In a small Midwestern town in the wake of World War I, Alice Adams delightedly finds herself being pursued by Arthur Russell, a gentleman of a higher social class in life. Desperate to keep her family’s lower-middle-class status a secret, she and her parents concoct various schemes to keep their family afloat. Though the realities of her situation eventually reveal themselves and her relationship with Arthur fizzles, Alice’s acceptance of this leads her to seek out work to support her family with an admirable resiliency. An enchanting and authentic tale of a family’s aspirations to seek more out of life, Alice Adams reveals the strength of the human spirit and its incredible ability to evolve.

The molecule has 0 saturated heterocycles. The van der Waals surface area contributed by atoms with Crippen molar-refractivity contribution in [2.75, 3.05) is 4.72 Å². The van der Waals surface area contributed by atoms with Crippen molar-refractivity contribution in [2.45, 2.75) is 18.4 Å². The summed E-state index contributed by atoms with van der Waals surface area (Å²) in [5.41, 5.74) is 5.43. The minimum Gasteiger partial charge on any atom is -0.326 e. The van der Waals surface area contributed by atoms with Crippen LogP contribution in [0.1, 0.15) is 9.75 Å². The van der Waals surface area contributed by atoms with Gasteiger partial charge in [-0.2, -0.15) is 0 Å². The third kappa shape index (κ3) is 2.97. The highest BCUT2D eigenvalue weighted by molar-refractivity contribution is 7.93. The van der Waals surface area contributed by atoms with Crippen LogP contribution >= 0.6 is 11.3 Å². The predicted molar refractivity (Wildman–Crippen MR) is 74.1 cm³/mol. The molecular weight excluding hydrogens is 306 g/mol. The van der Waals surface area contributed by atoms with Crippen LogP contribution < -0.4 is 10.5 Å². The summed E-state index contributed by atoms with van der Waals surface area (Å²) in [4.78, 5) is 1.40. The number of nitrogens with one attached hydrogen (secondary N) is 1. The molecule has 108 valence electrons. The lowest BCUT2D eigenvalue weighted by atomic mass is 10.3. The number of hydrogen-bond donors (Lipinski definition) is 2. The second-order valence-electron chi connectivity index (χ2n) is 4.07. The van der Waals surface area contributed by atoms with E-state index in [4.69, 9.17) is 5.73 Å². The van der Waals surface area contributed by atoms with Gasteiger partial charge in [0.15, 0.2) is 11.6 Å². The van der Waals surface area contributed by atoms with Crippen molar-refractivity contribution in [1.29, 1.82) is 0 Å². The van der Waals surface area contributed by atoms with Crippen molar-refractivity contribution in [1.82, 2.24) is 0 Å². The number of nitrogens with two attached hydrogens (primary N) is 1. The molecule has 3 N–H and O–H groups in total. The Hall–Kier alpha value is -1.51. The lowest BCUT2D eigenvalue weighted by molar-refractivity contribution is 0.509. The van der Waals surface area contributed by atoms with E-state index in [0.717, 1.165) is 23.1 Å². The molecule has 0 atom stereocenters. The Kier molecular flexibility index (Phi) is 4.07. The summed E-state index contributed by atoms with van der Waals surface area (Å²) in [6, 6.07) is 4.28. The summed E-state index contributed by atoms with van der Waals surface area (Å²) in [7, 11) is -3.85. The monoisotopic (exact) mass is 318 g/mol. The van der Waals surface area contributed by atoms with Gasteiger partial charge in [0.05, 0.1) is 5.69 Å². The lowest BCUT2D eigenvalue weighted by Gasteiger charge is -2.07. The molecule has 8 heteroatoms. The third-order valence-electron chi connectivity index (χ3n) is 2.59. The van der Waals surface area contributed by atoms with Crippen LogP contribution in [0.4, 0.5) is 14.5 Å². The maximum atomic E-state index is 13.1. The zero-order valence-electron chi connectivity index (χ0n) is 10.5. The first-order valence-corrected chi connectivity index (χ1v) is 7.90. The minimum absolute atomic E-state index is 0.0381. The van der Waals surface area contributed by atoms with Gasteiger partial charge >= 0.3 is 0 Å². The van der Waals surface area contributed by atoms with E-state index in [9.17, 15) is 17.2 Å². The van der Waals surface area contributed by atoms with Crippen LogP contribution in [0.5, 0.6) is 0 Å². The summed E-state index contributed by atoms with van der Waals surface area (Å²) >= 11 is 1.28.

The second of the two Tarkington novels to win a Pulitzer, I enjoyed Alice Adams much more than The Magnificent Ambersons. First of all, the main character was not a stuck up, spoiled, rich brat. Second of all, Alice Adams is less racist. There are still some racial stereotypes in the book, but far fewer, and far less exaggerated than the ones found in his previous Pulitzer Prize winner. But mostly, I found the story more engrossing than The Magnificent Ambersons.
Alice Adams is slowly coming to the realization that the upper class girls who used to invite her to dances and dinners were never her friends. In her younger teenage years, she had been interesting enough to have all the popular boys in town over to her house, and thus found herself more popular among the girls, but while most of them went off to school, the Adams family did not have enough money to send Alice anywhere. And so she finds herself with increasingly fewer prospects, still hoping for some miracle to come along and sweep her off her feet.